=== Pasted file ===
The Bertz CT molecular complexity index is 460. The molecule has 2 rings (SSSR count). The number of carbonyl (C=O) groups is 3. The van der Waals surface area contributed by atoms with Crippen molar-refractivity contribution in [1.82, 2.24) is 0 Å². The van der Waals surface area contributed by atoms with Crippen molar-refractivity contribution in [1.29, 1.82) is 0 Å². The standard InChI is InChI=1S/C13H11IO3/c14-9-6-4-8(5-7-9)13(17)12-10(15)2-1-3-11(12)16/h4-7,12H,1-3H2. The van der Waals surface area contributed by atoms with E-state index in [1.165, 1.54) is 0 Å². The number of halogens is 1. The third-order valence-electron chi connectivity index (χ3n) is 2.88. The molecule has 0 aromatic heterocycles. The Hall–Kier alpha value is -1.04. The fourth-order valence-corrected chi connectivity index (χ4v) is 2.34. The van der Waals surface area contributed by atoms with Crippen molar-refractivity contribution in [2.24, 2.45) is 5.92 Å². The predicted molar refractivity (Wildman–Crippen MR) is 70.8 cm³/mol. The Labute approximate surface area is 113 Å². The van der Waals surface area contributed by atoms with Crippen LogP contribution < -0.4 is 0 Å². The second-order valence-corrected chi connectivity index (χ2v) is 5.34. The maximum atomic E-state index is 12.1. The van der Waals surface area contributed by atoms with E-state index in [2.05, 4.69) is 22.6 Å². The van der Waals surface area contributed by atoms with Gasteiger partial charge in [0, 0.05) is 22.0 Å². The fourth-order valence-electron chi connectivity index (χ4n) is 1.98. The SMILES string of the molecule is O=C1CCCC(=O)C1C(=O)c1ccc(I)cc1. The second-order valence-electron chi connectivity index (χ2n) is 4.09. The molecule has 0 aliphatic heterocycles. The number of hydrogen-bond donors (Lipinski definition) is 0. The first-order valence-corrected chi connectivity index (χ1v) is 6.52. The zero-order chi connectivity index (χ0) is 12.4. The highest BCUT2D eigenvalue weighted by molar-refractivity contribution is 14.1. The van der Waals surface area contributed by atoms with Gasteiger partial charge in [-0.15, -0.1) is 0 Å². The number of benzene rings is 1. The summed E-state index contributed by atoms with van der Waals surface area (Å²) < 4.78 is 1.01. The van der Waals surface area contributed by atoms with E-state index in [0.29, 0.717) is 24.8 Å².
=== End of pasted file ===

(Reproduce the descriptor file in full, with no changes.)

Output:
The Bertz CT molecular complexity index is 460. The molecule has 2 rings (SSSR count). The number of carbonyl (C=O) groups is 3. The van der Waals surface area contributed by atoms with Crippen molar-refractivity contribution in [1.82, 2.24) is 0 Å². The van der Waals surface area contributed by atoms with Crippen molar-refractivity contribution in [1.29, 1.82) is 0 Å². The standard InChI is InChI=1S/C13H11IO3/c14-9-6-4-8(5-7-9)13(17)12-10(15)2-1-3-11(12)16/h4-7,12H,1-3H2. The van der Waals surface area contributed by atoms with E-state index in [1.165, 1.54) is 0 Å². The number of halogens is 1. The third-order valence-electron chi connectivity index (χ3n) is 2.88. The molecule has 0 aromatic heterocycles. The Hall–Kier alpha value is -1.04. The fourth-order valence-corrected chi connectivity index (χ4v) is 2.34. The van der Waals surface area contributed by atoms with Crippen molar-refractivity contribution in [2.24, 2.45) is 5.92 Å². The predicted molar refractivity (Wildman–Crippen MR) is 70.8 cm³/mol. The Labute approximate surface area is 113 Å². The van der Waals surface area contributed by atoms with Crippen LogP contribution < -0.4 is 0 Å². The second-order valence-corrected chi connectivity index (χ2v) is 5.34. The maximum atomic E-state index is 12.1. The van der Waals surface area contributed by atoms with E-state index in [2.05, 4.69) is 22.6 Å². The van der Waals surface area contributed by atoms with Gasteiger partial charge in [0, 0.05) is 22.0 Å². The fourth-order valence-electron chi connectivity index (χ4n) is 1.98. The SMILES string of the molecule is O=C1CCCC(=O)C1C(=O)c1ccc(I)cc1. The second-order valence-electron chi connectivity index (χ2n) is 4.09. The molecule has 0 aliphatic heterocycles. The number of hydrogen-bond donors (Lipinski definition) is 0. The first-order valence-corrected chi connectivity index (χ1v) is 6.52. The zero-order chi connectivity index (χ0) is 12.4. The highest BCUT2D eigenvalue weighted by molar-refractivity contribution is 14.1. The van der Waals surface area contributed by atoms with Gasteiger partial charge in [-0.15, -0.1) is 0 Å². The number of benzene rings is 1. The summed E-state index contributed by atoms with van der Waals surface area (Å²) < 4.78 is 1.01. The van der Waals surface area contributed by atoms with E-state index in [0.29, 0.717) is 24.8 Å².